Today, we still have our superstitions and boogeymen. Those afflicted with them tend to congregate in organizations like Beyond Toxics. Irrational fear and the desire to live forever seem to dominate much of American life these days.
[Hwy_36_exposure_investigation] December 16, 2011 Updates
BISHOP Karen karen.bishop at state.or.us
Mon Dec 19 11:01:55 PST 2011
By now everyone who participated in the August sample collections have received letters informing them of their urine sample results. We have been fielding questions daily from many people about the test results, and we hope our responses have been helpful. We want everyone to have a clear understanding of their results, so if there is anything confusing about your results please let us know.
Dr. David Farrer from OHA is available for one-on-one consultations, and his phone number is on the letter you received. You can call and he will return your call, to save on long distance. He can also be reached by e-mail at david.g.farrer at state.or.us<mailto:david.g.farrer at state.or.us>. We also have a medical doctor on staff who is available to consult with individuals. His name is Dr. Matthew Dubrow, and is best reached by e-mail at matthew.e.dubrow at state.or.us<mailto:matthew.e.dubrow at state.or.us>.
The environmental samples have been analyzed by the lab, and are undergoing validation and quality assurance by EPA. We expect results will be mailed to participants by mid-January.
ATSDR and OHA are in the process of preparing a report for release in early 2012 that will describe the sampling results for urine only. An additional report will be released that addresses both urine and environmental data. That report is expected to be released in spring 2012.
OHA is planning for another sampling event, which will most likely occur in March/ April of 2012. We will begin recruiting volunteers for the next round of sampling in January and February. Residents who live within the recruitment area will be sent a flyer with information on what they can expect and how to sign up. Information will also be provided over this listserv, and posted throughout the community. Spring sampling will include collecting urine samples both before and after herbicide applications in the area have occurred. Once we receive the food and soil sample data from EPA, we will know whether or not additional food and soil sampling in the spring is warranted.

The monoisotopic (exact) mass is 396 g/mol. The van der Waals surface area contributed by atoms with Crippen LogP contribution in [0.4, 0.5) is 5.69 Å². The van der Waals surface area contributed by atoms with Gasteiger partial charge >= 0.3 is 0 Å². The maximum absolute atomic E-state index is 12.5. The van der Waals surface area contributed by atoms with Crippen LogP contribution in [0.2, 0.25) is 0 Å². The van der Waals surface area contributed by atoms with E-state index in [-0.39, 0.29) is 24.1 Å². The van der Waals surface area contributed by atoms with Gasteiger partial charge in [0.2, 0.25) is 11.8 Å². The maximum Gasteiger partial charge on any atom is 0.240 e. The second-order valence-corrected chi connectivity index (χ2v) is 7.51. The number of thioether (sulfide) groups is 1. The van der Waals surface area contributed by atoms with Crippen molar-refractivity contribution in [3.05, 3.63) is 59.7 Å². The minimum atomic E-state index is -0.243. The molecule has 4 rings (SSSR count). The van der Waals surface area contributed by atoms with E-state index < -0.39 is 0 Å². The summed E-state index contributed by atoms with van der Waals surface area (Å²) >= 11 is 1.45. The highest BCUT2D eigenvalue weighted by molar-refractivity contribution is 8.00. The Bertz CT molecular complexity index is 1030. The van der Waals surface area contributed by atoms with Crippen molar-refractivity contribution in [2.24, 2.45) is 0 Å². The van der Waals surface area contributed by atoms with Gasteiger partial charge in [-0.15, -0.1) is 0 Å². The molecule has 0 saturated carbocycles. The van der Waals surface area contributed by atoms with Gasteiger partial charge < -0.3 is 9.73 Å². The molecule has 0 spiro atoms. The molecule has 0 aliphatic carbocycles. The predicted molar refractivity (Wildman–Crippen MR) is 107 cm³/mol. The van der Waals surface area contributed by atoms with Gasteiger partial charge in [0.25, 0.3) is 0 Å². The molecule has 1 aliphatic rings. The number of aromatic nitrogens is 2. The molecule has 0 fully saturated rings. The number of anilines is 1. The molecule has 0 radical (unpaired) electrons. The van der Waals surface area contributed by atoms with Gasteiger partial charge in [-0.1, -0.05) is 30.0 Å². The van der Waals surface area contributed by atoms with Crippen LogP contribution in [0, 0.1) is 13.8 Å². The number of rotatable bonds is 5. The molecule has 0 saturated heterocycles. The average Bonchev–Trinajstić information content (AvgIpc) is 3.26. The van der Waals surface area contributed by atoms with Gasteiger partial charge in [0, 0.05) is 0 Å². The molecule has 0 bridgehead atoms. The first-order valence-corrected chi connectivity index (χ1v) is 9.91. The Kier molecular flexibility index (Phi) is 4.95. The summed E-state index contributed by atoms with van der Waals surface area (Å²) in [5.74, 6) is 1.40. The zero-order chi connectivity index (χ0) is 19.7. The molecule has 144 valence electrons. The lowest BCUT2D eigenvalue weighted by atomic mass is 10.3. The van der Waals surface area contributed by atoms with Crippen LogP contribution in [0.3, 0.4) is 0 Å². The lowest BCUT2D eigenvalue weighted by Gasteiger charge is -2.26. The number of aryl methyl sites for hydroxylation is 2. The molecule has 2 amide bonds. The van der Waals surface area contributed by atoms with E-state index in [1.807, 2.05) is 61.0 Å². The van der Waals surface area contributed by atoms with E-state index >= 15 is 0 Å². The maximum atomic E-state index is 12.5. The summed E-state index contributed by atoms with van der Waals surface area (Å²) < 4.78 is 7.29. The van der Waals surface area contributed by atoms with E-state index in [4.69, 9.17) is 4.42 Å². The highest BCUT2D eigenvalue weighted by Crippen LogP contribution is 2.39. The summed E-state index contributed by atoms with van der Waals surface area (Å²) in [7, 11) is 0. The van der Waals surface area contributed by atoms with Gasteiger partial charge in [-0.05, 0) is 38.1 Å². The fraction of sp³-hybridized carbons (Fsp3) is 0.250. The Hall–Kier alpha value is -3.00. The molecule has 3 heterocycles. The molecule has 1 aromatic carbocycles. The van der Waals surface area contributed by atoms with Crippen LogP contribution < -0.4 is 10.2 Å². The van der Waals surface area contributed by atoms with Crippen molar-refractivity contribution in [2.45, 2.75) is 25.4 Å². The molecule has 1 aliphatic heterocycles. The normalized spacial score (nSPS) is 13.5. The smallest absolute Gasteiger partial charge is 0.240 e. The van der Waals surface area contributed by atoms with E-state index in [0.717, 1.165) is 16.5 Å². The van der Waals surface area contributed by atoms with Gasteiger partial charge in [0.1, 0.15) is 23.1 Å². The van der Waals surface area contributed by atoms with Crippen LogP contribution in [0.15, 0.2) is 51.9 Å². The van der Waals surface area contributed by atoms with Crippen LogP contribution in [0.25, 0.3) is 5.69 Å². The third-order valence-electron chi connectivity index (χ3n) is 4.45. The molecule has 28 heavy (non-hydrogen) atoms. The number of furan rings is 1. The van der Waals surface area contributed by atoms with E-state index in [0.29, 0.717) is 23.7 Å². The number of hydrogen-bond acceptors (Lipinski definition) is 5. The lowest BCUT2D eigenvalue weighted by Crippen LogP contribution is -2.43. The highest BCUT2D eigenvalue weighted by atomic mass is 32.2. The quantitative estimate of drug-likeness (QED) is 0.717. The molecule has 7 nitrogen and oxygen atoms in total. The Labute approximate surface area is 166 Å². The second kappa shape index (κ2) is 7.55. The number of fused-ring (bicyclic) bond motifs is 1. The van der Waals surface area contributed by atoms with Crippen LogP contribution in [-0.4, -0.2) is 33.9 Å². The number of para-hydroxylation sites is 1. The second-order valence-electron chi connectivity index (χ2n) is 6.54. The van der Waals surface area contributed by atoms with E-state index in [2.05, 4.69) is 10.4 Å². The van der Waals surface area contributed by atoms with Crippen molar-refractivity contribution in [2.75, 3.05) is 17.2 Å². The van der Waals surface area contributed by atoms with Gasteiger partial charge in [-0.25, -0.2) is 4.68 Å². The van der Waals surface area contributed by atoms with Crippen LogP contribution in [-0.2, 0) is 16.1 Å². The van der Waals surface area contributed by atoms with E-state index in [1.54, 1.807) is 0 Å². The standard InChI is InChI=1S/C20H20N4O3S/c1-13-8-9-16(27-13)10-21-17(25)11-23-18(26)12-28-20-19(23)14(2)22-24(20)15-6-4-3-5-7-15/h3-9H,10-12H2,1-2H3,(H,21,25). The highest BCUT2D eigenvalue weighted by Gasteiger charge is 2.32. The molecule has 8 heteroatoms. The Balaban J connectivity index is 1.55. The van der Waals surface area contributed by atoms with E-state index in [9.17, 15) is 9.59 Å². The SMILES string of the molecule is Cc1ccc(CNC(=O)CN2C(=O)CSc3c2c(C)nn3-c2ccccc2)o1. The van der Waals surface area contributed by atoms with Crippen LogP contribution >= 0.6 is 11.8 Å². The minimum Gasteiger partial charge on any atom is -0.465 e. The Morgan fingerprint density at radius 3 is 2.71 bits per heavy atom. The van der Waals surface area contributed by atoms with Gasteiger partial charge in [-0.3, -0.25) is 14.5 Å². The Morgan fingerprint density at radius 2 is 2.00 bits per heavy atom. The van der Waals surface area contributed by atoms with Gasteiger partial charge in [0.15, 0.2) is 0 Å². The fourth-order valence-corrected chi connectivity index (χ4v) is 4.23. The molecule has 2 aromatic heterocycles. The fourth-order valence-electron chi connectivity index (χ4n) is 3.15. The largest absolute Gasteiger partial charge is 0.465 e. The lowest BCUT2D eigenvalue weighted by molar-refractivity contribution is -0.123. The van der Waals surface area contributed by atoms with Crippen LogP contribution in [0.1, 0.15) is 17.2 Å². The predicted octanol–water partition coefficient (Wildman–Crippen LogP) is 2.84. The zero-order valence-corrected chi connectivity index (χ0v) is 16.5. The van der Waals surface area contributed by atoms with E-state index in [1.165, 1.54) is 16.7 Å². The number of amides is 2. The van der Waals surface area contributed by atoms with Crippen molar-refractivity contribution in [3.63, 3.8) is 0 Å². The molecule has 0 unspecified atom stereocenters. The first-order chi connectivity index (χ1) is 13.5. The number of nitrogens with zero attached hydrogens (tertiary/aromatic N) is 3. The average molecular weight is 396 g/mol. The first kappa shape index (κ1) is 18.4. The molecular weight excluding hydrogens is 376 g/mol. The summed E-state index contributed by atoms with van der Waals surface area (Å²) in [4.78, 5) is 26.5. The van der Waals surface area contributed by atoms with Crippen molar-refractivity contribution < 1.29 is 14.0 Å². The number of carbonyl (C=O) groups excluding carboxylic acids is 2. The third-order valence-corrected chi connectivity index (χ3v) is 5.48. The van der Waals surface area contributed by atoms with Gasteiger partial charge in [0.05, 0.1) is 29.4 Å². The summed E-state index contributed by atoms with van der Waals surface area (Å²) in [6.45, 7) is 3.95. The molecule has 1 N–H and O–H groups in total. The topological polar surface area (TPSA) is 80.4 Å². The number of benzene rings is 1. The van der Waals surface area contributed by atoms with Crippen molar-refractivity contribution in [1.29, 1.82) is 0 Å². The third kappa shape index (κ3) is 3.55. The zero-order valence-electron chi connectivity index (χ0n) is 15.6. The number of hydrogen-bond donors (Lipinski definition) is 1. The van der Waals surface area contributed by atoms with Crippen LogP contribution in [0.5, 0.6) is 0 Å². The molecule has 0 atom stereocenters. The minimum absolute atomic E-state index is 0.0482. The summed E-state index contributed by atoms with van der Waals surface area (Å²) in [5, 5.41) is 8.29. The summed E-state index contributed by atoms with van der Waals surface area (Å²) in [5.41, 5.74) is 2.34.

As the exposure investigation continues, , people may be interested in many of the commonly used products that are sold in Oregon that contain 2,4-D, you can find a complete list by clicking here.<24D%20products%20registered%20in%20Oregon.pdf>
Another resource that may be of interest to many community members is an article that discusses the use of 2,4-D biomonitoring equivalents (urine) as a valid screening value for 2,4-D in population-based biomonitoring studies. Click here<http://www.scribd.com/doc/29800277/Biomonitoring-Data-for-2-4-Dichlorophenoxyacetic-Acid-in-the-United-States-and-Canada-Interpretation-in-a-Public-Health-Risk-Assessment-Context-Using> to see this study, which was co-authored by Emory researcher Dr. Dana Barr.
The biomonitoring equivalents website can be accessed here: http://www.biomonitoringequivalents.net/